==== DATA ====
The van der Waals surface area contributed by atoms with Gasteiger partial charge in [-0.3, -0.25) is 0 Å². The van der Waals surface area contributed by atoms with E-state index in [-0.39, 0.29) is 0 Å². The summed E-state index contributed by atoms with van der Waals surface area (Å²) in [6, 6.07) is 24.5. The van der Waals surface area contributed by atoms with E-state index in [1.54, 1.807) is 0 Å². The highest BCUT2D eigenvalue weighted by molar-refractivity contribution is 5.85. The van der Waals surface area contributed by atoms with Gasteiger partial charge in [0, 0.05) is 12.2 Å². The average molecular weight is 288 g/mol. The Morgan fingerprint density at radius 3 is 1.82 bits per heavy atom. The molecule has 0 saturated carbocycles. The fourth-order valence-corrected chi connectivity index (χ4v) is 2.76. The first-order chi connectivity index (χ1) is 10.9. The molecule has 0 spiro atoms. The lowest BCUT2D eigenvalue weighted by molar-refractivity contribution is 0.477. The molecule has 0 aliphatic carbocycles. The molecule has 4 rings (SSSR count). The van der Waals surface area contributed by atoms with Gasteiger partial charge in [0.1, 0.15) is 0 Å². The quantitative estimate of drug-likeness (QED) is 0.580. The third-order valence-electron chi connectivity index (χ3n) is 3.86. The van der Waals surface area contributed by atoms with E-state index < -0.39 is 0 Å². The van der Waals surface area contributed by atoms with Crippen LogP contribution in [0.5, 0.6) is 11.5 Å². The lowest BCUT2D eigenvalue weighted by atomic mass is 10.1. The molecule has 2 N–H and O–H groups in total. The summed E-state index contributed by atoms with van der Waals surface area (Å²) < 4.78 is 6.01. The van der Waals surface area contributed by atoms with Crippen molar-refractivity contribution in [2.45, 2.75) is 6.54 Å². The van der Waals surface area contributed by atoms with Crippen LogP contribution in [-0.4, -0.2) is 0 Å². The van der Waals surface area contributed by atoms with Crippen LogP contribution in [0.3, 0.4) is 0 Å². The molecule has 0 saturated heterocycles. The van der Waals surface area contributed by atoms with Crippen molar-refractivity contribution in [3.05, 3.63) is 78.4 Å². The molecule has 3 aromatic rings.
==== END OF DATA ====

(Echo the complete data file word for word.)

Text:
The van der Waals surface area contributed by atoms with Gasteiger partial charge in [-0.3, -0.25) is 0 Å². The van der Waals surface area contributed by atoms with E-state index in [-0.39, 0.29) is 0 Å². The summed E-state index contributed by atoms with van der Waals surface area (Å²) in [6, 6.07) is 24.5. The van der Waals surface area contributed by atoms with E-state index in [1.54, 1.807) is 0 Å². The highest BCUT2D eigenvalue weighted by molar-refractivity contribution is 5.85. The van der Waals surface area contributed by atoms with Gasteiger partial charge in [0, 0.05) is 12.2 Å². The average molecular weight is 288 g/mol. The Morgan fingerprint density at radius 3 is 1.82 bits per heavy atom. The molecule has 0 saturated carbocycles. The fourth-order valence-corrected chi connectivity index (χ4v) is 2.76. The first-order chi connectivity index (χ1) is 10.9. The molecule has 0 spiro atoms. The lowest BCUT2D eigenvalue weighted by molar-refractivity contribution is 0.477. The molecule has 0 aliphatic carbocycles. The molecule has 4 rings (SSSR count). The van der Waals surface area contributed by atoms with Gasteiger partial charge in [0.1, 0.15) is 0 Å². The quantitative estimate of drug-likeness (QED) is 0.580. The third-order valence-electron chi connectivity index (χ3n) is 3.86. The van der Waals surface area contributed by atoms with E-state index < -0.39 is 0 Å². The van der Waals surface area contributed by atoms with Crippen LogP contribution in [0.5, 0.6) is 11.5 Å². The lowest BCUT2D eigenvalue weighted by atomic mass is 10.1. The molecule has 2 N–H and O–H groups in total. The summed E-state index contributed by atoms with van der Waals surface area (Å²) < 4.78 is 6.01. The van der Waals surface area contributed by atoms with Crippen molar-refractivity contribution in [2.45, 2.75) is 6.54 Å². The van der Waals surface area contributed by atoms with Crippen LogP contribution in [-0.4, -0.2) is 0 Å². The van der Waals surface area contributed by atoms with Crippen LogP contribution in [0.3, 0.4) is 0 Å². The molecule has 0 saturated heterocycles. The van der Waals surface area contributed by atoms with Crippen molar-refractivity contribution in [3.05, 3.63) is 78.4 Å². The molecule has 3 aromatic rings.